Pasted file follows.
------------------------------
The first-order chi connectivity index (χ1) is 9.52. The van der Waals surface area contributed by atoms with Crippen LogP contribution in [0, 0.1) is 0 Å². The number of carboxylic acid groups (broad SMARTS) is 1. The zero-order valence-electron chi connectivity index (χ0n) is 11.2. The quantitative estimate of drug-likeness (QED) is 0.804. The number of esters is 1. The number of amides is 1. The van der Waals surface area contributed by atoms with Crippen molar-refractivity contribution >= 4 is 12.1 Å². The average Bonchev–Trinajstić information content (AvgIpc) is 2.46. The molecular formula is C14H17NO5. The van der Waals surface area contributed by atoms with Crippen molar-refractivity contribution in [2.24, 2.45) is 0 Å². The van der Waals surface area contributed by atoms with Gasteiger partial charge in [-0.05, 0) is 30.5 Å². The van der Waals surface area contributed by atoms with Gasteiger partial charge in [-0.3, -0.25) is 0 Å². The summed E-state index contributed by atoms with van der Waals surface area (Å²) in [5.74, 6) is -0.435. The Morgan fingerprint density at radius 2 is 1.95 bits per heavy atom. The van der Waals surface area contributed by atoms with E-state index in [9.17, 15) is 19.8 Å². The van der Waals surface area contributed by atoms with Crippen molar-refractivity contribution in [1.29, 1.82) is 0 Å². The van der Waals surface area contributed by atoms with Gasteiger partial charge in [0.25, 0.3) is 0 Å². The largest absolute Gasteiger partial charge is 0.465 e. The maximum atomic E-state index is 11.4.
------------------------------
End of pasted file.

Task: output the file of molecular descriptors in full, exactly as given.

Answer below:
The first-order chi connectivity index (χ1) is 9.52. The van der Waals surface area contributed by atoms with Crippen LogP contribution in [0, 0.1) is 0 Å². The number of carboxylic acid groups (broad SMARTS) is 1. The zero-order valence-electron chi connectivity index (χ0n) is 11.2. The quantitative estimate of drug-likeness (QED) is 0.804. The number of esters is 1. The number of amides is 1. The van der Waals surface area contributed by atoms with Crippen molar-refractivity contribution >= 4 is 12.1 Å². The average Bonchev–Trinajstić information content (AvgIpc) is 2.46. The molecular formula is C14H17NO5. The van der Waals surface area contributed by atoms with Crippen molar-refractivity contribution in [2.24, 2.45) is 0 Å². The van der Waals surface area contributed by atoms with Gasteiger partial charge in [-0.05, 0) is 30.5 Å². The van der Waals surface area contributed by atoms with Gasteiger partial charge in [-0.3, -0.25) is 0 Å². The summed E-state index contributed by atoms with van der Waals surface area (Å²) in [5.74, 6) is -0.435. The Morgan fingerprint density at radius 2 is 1.95 bits per heavy atom. The van der Waals surface area contributed by atoms with E-state index in [9.17, 15) is 19.8 Å². The van der Waals surface area contributed by atoms with Crippen molar-refractivity contribution in [1.29, 1.82) is 0 Å². The van der Waals surface area contributed by atoms with Gasteiger partial charge in [0.25, 0.3) is 0 Å². The largest absolute Gasteiger partial charge is 0.465 e. The maximum atomic E-state index is 11.4.